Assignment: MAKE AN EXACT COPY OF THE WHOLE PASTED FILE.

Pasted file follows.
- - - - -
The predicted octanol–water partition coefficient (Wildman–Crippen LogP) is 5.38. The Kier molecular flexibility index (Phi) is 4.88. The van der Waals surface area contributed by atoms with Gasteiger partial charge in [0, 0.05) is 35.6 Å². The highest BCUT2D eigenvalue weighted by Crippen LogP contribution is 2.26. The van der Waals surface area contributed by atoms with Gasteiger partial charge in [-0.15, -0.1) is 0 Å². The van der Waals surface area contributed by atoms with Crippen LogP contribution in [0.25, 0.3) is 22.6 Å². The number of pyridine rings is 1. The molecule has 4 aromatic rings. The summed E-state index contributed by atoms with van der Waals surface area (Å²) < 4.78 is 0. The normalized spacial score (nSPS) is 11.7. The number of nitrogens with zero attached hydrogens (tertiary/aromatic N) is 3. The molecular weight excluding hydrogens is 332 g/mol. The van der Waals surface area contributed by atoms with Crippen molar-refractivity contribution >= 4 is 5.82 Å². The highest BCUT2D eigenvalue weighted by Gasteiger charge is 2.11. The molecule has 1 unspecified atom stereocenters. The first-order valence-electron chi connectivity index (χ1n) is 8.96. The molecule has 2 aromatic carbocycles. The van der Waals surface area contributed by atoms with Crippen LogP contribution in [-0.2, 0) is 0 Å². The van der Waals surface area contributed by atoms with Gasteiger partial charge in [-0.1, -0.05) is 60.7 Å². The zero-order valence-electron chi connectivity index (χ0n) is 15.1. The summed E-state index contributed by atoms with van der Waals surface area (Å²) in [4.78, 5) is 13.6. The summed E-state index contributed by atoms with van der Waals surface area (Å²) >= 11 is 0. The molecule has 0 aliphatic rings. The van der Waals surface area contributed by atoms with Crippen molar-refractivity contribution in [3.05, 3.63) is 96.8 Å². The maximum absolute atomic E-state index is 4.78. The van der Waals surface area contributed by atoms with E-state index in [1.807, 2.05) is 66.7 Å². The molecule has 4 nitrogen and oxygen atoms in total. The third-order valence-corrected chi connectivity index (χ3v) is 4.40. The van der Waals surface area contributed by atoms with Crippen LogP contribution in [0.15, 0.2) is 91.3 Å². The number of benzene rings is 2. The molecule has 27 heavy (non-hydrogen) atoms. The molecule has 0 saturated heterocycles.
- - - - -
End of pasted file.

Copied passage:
The predicted octanol–water partition coefficient (Wildman–Crippen LogP) is 5.38. The Kier molecular flexibility index (Phi) is 4.88. The van der Waals surface area contributed by atoms with Gasteiger partial charge in [0, 0.05) is 35.6 Å². The highest BCUT2D eigenvalue weighted by Crippen LogP contribution is 2.26. The van der Waals surface area contributed by atoms with Gasteiger partial charge in [-0.15, -0.1) is 0 Å². The van der Waals surface area contributed by atoms with Crippen LogP contribution in [0.25, 0.3) is 22.6 Å². The number of pyridine rings is 1. The molecule has 4 aromatic rings. The summed E-state index contributed by atoms with van der Waals surface area (Å²) < 4.78 is 0. The normalized spacial score (nSPS) is 11.7. The number of nitrogens with zero attached hydrogens (tertiary/aromatic N) is 3. The molecular weight excluding hydrogens is 332 g/mol. The van der Waals surface area contributed by atoms with Crippen molar-refractivity contribution >= 4 is 5.82 Å². The highest BCUT2D eigenvalue weighted by Gasteiger charge is 2.11. The molecule has 1 unspecified atom stereocenters. The first-order valence-electron chi connectivity index (χ1n) is 8.96. The molecule has 2 aromatic carbocycles. The van der Waals surface area contributed by atoms with Crippen LogP contribution in [-0.2, 0) is 0 Å². The van der Waals surface area contributed by atoms with Gasteiger partial charge in [-0.1, -0.05) is 60.7 Å². The zero-order valence-electron chi connectivity index (χ0n) is 15.1. The summed E-state index contributed by atoms with van der Waals surface area (Å²) in [4.78, 5) is 13.6. The summed E-state index contributed by atoms with van der Waals surface area (Å²) >= 11 is 0. The molecule has 0 aliphatic rings. The van der Waals surface area contributed by atoms with Crippen molar-refractivity contribution in [3.05, 3.63) is 96.8 Å². The maximum absolute atomic E-state index is 4.78. The van der Waals surface area contributed by atoms with E-state index in [1.807, 2.05) is 66.7 Å². The molecule has 4 nitrogen and oxygen atoms in total. The third-order valence-corrected chi connectivity index (χ3v) is 4.40. The van der Waals surface area contributed by atoms with Crippen LogP contribution in [0.15, 0.2) is 91.3 Å². The number of benzene rings is 2. The molecule has 27 heavy (non-hydrogen) atoms. The molecule has 0 saturated heterocycles.